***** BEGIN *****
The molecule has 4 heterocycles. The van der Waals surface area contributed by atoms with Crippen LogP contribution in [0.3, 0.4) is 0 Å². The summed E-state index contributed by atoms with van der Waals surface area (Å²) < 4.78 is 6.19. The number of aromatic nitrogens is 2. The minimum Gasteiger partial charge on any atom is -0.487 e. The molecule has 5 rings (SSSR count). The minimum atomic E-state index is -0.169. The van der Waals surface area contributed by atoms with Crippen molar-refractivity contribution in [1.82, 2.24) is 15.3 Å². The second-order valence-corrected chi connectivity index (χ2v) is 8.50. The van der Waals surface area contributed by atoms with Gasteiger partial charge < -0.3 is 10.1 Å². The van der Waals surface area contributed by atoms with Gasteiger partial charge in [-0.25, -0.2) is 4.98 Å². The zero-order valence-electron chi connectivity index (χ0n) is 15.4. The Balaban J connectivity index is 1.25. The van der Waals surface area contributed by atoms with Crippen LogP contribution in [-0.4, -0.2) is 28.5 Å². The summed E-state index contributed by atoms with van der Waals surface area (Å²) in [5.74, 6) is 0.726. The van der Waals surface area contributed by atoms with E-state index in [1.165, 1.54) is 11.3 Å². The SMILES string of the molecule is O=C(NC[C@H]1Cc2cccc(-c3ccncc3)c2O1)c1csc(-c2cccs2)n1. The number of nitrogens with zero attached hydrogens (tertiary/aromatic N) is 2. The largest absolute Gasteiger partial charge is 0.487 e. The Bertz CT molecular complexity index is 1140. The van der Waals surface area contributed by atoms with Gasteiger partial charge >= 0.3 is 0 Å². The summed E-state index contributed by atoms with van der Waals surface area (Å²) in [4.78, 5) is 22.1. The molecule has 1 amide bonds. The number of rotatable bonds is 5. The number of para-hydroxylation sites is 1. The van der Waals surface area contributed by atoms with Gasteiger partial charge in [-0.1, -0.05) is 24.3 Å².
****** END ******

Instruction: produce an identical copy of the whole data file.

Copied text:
The molecule has 4 heterocycles. The van der Waals surface area contributed by atoms with Crippen LogP contribution in [0.3, 0.4) is 0 Å². The summed E-state index contributed by atoms with van der Waals surface area (Å²) < 4.78 is 6.19. The number of aromatic nitrogens is 2. The minimum Gasteiger partial charge on any atom is -0.487 e. The molecule has 5 rings (SSSR count). The minimum atomic E-state index is -0.169. The van der Waals surface area contributed by atoms with Crippen molar-refractivity contribution in [1.82, 2.24) is 15.3 Å². The second-order valence-corrected chi connectivity index (χ2v) is 8.50. The van der Waals surface area contributed by atoms with Gasteiger partial charge < -0.3 is 10.1 Å². The van der Waals surface area contributed by atoms with Gasteiger partial charge in [-0.25, -0.2) is 4.98 Å². The zero-order valence-electron chi connectivity index (χ0n) is 15.4. The Balaban J connectivity index is 1.25. The van der Waals surface area contributed by atoms with Crippen LogP contribution in [-0.4, -0.2) is 28.5 Å². The summed E-state index contributed by atoms with van der Waals surface area (Å²) in [5.74, 6) is 0.726. The van der Waals surface area contributed by atoms with E-state index in [1.165, 1.54) is 11.3 Å². The SMILES string of the molecule is O=C(NC[C@H]1Cc2cccc(-c3ccncc3)c2O1)c1csc(-c2cccs2)n1. The number of nitrogens with zero attached hydrogens (tertiary/aromatic N) is 2. The largest absolute Gasteiger partial charge is 0.487 e. The Bertz CT molecular complexity index is 1140. The van der Waals surface area contributed by atoms with Gasteiger partial charge >= 0.3 is 0 Å². The summed E-state index contributed by atoms with van der Waals surface area (Å²) in [4.78, 5) is 22.1. The molecule has 1 amide bonds. The number of rotatable bonds is 5. The number of para-hydroxylation sites is 1. The van der Waals surface area contributed by atoms with Gasteiger partial charge in [-0.1, -0.05) is 24.3 Å².